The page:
1st Day Back In Class For Students In Anoka-Hennepin Schools
MINNEAPOLIS (WCCO) -- It's the first day back at school for the state's largest district. Students and staff haven't seen each other in person at Anoka-Hennepin schools since March.
A band greeted people at Champlin Park High School as students walked inside Tuesday, looking and feeling like the first day of school there even though these students have been learning for two weeks now.
Half of the students are there Tuesday and Wednesday, and the other half will be there Thursday and Friday, with Monday being the shared distance learning day.
WCCO got to check out one of the classrooms, where the first thing one would notice is how far the seats are spaced out. Also, everyone is wearing masks.
One classroom that presented a challenge was choir. Administrators had to get really creative with how they'd keep the ensemble together, but also keep the risks low. Half of the class is online, and half in-person. They actually have two teachers -- again, one in person, one online. They'll work together for some of class, and then they'll split off into in-person learning and fully online learning.
Principal Mike George, whose daughter is in the choir class, says he saw the evolution from panic over the pandemic to distance learning to hybrid learning, happening from different perspectives.
"Last spring was a challenge with the structure," George said. "And we wanted to provide more structure with still an opportunity for flexibility with students. And the feedback from the families and certainly the feedback from our students has been it's good to kind of do school again to a degree ... have some structure in their lives and have a routine."
Some faculty, for health reasons, are working from home, despite students being in their classroom.
"In our building we have several handfuls of staff who are working remotely, which again ultimately has worked well for us because we were able to assign some people to supervise the class," George said.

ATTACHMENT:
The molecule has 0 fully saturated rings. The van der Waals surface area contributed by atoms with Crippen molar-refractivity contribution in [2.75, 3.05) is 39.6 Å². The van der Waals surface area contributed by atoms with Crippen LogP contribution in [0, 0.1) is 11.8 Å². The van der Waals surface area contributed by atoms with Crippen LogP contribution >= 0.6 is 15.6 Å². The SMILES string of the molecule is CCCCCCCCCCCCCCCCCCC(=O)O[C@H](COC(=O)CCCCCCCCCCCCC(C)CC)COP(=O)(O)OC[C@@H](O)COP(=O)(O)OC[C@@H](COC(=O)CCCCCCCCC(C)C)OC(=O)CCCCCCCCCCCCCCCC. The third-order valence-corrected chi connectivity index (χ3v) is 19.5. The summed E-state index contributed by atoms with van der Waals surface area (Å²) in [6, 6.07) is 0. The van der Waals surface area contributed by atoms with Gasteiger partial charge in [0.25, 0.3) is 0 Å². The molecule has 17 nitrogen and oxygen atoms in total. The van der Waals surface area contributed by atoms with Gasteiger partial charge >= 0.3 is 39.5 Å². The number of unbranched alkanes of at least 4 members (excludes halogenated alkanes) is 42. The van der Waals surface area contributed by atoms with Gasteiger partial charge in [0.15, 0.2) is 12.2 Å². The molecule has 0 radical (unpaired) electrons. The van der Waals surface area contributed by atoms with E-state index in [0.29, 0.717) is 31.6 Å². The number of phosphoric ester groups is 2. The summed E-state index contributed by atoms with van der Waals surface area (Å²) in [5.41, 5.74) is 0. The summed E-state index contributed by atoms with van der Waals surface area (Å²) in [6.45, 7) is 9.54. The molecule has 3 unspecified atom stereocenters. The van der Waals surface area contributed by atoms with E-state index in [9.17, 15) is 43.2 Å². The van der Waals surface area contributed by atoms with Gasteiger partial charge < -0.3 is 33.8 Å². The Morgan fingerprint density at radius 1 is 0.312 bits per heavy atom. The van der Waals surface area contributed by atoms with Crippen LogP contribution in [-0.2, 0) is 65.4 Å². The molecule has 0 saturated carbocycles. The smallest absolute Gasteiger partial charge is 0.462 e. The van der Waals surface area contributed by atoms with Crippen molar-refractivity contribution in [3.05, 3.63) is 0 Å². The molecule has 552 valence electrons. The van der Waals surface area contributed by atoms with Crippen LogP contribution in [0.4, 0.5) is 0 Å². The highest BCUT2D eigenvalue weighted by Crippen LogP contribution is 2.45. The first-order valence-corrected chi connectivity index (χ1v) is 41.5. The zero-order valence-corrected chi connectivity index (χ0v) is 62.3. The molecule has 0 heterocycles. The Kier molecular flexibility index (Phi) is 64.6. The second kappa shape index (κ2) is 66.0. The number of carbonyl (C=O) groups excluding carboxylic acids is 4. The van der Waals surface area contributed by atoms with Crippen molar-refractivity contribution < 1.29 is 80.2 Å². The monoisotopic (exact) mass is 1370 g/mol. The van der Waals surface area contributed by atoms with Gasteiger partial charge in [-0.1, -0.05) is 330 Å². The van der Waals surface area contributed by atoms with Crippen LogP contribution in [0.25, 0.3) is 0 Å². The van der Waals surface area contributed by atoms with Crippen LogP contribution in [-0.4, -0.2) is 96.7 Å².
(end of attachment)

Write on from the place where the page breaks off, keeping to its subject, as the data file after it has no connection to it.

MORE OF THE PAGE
George says this hybrid model was designed to keep everything agile. The curriculum matches, whether online or in person.
"If a student is having symptoms or not feeling well, they can choose to stay home on the day they're assigned to come on on hybrid and as long as they're logging in virtually through the google classroom, they're considered in attendance," he said.
The nature of the pandemic means even the most thought-out plans will keep evolving. As superintendent of the state's largest district, David Law makes decisions affecting families from Brooklyn Park, to Ham Lake, to Dayton.
"Those communities see completely different things and we have one message for all of them. So we're trying to be nimble locally and at the same time offer consistency," Law said.
WCCO spoke with some students who said it's just good to see people their own age again.
"I feel like I had to come back to school to get the experience in," Maya Alexander said.
But that does come with another challenge in shared areas, like the cafeteria. That room has designated seating, and constant cleaning. That speaks to how much time was spent getting ready for this year, and how much money. George said he was really grateful for the funding they were able to get to make everything happen.
The school also notes that flexibility allows for the entire school to transition back into distance learning if need be. It also lets students who need to quarantine log into class remotely.
"Ultimately everyone's doing their best so I've had a lot of time to think about it and I'm just glad I can get out of the house after months of being at home," senior Amanda Eidem said.
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